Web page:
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Neutrophilic dermatoses

Author
Samuel L Moschella, MD, FAAD, FACP
Section Editor
Jeffrey Callen, MD, FACP, FAAD
Deputy Editor
Abena O Ofori, MD

INTRODUCTION

The neutrophilic dermatoses are a group of disorders characterized by skin lesions for which histologic examination reveals intense epidermal, dermal, or hypodermal infiltrates composed primarily of neutrophils with no evidence of infection or true vasculitis [1]. Classification of the neutrophilic dermatoses is based upon the recognition of clinical and pathologic features, as well as the identification of associated diseases [1,2].

Cutaneous findings in neutrophilic dermatoses are variable, and can include vesiculopustules, plaques, nodules, or ulcerations (table 1) [1,3,4]. Depending on the disorder, lesions may be localized or widespread. Extracutaneous involvement may be present in some cases [5].

The pathogenesis of neutrophilic dermatoses is unknown. It is believed that these disorders represent a state of altered immunologic reactivity. Consistent with this hypothesis is the observation that neutrophilic dermatoses generally respond to systemic glucocorticoids and other immunomodulatory therapies [6].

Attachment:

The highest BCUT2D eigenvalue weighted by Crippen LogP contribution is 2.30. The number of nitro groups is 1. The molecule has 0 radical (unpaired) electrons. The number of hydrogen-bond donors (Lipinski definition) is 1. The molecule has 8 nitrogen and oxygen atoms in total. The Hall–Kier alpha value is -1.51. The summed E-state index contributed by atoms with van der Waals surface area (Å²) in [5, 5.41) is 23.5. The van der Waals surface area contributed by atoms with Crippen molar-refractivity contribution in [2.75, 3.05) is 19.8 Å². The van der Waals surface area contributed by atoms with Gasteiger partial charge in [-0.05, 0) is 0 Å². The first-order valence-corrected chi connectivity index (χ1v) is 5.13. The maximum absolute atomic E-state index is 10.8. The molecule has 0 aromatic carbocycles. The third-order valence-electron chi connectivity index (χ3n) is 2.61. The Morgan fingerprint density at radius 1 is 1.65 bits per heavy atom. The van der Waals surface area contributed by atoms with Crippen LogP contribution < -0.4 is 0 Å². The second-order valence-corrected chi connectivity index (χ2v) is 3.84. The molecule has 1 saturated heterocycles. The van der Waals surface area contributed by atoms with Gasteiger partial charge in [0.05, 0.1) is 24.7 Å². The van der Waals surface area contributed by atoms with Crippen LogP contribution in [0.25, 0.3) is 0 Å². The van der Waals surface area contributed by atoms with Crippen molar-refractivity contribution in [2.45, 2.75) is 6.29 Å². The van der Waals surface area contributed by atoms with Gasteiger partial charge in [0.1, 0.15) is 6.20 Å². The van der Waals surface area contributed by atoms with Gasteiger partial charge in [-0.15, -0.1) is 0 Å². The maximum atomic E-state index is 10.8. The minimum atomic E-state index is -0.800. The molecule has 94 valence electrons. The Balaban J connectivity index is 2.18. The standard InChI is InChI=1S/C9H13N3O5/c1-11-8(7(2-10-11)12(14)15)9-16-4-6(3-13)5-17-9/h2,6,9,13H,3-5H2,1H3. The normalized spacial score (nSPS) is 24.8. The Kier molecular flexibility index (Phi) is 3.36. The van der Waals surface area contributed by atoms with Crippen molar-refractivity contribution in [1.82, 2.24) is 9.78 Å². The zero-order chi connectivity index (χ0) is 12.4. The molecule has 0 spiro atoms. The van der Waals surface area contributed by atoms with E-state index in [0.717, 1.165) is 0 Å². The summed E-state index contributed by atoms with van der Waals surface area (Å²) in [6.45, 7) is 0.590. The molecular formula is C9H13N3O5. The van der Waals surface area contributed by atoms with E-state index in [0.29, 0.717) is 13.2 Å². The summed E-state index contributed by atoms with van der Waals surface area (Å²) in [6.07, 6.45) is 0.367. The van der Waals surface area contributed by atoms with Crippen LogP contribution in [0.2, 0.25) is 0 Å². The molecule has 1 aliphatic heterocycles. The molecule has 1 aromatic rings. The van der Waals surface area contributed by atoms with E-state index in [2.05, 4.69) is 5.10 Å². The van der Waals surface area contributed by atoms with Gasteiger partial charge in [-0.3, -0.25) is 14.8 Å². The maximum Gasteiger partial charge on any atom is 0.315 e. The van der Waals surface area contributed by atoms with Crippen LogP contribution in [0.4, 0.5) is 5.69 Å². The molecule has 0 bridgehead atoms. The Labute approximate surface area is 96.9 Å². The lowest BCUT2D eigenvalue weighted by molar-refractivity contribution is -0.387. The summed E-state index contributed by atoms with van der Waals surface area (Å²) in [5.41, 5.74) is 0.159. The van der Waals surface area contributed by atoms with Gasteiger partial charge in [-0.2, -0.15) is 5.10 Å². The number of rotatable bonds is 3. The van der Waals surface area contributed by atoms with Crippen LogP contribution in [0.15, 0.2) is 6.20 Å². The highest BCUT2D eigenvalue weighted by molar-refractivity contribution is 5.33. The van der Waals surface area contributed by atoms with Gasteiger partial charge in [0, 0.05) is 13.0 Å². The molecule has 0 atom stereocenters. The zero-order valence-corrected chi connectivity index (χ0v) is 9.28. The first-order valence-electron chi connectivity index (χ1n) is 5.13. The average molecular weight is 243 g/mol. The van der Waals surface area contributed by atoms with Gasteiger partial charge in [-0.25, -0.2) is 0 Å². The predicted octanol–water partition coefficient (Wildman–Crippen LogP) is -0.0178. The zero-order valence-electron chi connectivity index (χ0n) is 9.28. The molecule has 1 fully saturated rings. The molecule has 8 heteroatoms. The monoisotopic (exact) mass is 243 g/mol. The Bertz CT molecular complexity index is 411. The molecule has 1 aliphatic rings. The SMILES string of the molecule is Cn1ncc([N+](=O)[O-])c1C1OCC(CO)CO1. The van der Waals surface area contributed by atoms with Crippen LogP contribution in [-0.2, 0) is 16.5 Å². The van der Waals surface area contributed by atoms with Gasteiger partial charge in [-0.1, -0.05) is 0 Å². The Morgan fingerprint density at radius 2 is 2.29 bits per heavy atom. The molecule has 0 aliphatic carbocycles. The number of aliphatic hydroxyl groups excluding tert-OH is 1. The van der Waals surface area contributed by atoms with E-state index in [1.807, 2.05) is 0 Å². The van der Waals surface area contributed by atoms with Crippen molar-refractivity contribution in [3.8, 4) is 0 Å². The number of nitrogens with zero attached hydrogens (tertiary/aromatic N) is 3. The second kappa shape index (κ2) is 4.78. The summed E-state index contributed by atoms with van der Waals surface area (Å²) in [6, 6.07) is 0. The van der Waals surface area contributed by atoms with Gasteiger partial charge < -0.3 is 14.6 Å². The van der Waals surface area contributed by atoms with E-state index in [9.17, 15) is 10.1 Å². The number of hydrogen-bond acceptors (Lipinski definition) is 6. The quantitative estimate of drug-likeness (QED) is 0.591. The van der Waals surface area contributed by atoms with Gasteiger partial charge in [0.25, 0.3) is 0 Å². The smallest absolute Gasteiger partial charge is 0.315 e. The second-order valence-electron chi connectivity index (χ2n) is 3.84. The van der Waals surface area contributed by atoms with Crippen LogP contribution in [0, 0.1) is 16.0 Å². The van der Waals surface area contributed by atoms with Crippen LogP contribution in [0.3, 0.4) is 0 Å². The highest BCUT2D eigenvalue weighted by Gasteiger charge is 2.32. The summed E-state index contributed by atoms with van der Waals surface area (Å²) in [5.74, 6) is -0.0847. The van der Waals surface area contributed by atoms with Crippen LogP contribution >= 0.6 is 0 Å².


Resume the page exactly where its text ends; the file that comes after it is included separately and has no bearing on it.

SWEET SYNDROME

The prototype of the neutrophilic dermatoses is Sweet syndrome (acute febrile neutrophilic dermatosis). There are four primary features of Sweet syndrome: a cutaneous eruption consisting of erythematous papules and plaques, a dermal nonvasculitic neutrophilic infiltration on biopsy, fever, and peripheral neutrophilia [7,8].

The cutaneous eruption consists of erythematous to violaceous tender papules which enlarge to form plaques with irregular pseudovesicular surfaces (picture 1A-D). True pustulation and blistering also can occur. The plaques are usually a few centimeters in diameter, and may have central yellowish discoloration, creating a target-like appearance. The plaques may cause pain and a burning sensation, but are not pruritic.

                    

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Literature review current through: Nov 2016. | This topic last updated: Tue Apr 07 00:00:00 GMT 2015.
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